Congratulations! You have successfully rehydrated your starter. Below are the instructions to keep your starter alive and thriving. 


A few random things about your starter and tips for caring for it!


Sourdough starters are live and active organisms, so they need regular feedings to be kept alive.


  • I don’t bake as often as I would like, so I tend to keep my starter on the smaller side unless it is a baking day. I do this because the more starter you have, the more food you need to feed it. You can also keep your starter in the fridge if you don’t plan on baking or are going away for a trip. Cold temperatures slow down the yeast and bacteria active, naturally extending how long your starter can go between feedings. I wouldn’t recommend continuous refrigeration, but it is excellent for short-term breaks.
  • Depending on how long your starter has been refrigerated, it may require an additional feed or two at room temperature before it is strong enough for baking again.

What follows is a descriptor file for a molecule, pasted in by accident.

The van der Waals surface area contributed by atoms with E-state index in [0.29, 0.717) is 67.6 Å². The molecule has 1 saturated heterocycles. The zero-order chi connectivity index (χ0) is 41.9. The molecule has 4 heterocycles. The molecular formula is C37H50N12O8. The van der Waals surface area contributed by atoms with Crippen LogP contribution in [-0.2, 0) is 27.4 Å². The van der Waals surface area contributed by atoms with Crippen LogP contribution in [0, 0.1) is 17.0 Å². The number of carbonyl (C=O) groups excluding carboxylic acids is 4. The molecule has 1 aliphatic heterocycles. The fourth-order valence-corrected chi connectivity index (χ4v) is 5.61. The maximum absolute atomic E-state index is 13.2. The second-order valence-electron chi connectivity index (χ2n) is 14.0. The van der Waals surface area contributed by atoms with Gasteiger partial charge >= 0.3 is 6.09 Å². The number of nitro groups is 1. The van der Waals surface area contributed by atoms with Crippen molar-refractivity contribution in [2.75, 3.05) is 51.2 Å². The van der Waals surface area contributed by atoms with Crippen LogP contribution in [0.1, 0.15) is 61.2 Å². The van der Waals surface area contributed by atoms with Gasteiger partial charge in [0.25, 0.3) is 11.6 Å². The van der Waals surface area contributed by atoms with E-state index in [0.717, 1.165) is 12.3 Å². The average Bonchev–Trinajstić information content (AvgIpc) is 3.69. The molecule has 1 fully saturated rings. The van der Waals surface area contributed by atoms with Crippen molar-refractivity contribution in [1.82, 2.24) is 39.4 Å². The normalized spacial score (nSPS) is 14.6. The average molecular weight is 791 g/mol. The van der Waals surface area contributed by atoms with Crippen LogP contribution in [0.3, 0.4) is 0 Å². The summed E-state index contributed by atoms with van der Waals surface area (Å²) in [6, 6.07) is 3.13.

• After feeding a mature starter, it will grow 3-4 times in volume within a 24hour period during the right growing conditions. – this can very if your starter is too cold, the ideal temperature for a starter is anywhere between 70- and 80-degrees Fahrenheit, then it will begin to fall back down. It’s best to bake with your starter when it has reached peak activity, or it has just slightly fallen.
  • If you are an active baker, you will start finding yourself having an abundance of sourdough discard. You only need 30 grams of starter before each feeding. The great news is you have options when it comes to what to do with your discard. From feeding it to your chickens to the butt loads of recipe options, it will never go to waste. If you do choose to throw it away, DO NOT put it down your sink, it practically turns into cement.
  • I like to feed my starter a 1:1:1 ratio most of the time. This means for every gram of starter, I feed it equal parts water and flour. When I am coming up on a baking day, I won’t discard any starter. If you forget to do this and you wish to bake the next day, do a 1:3:3 feeding. For example, if you have 5 grams of starter you will feed it 15 grams of water and 15 grams of flour. Note: you can only do this with a well-established starter. For a young starter, this can be overwhelming.
  • When feeding your starter, and even baking, you want to make sure to use unbleached flour and if you are on city water, make sure to use filtered water, the chemicals found in bleached flour and city water can kill the bacteria in your sourdough starter.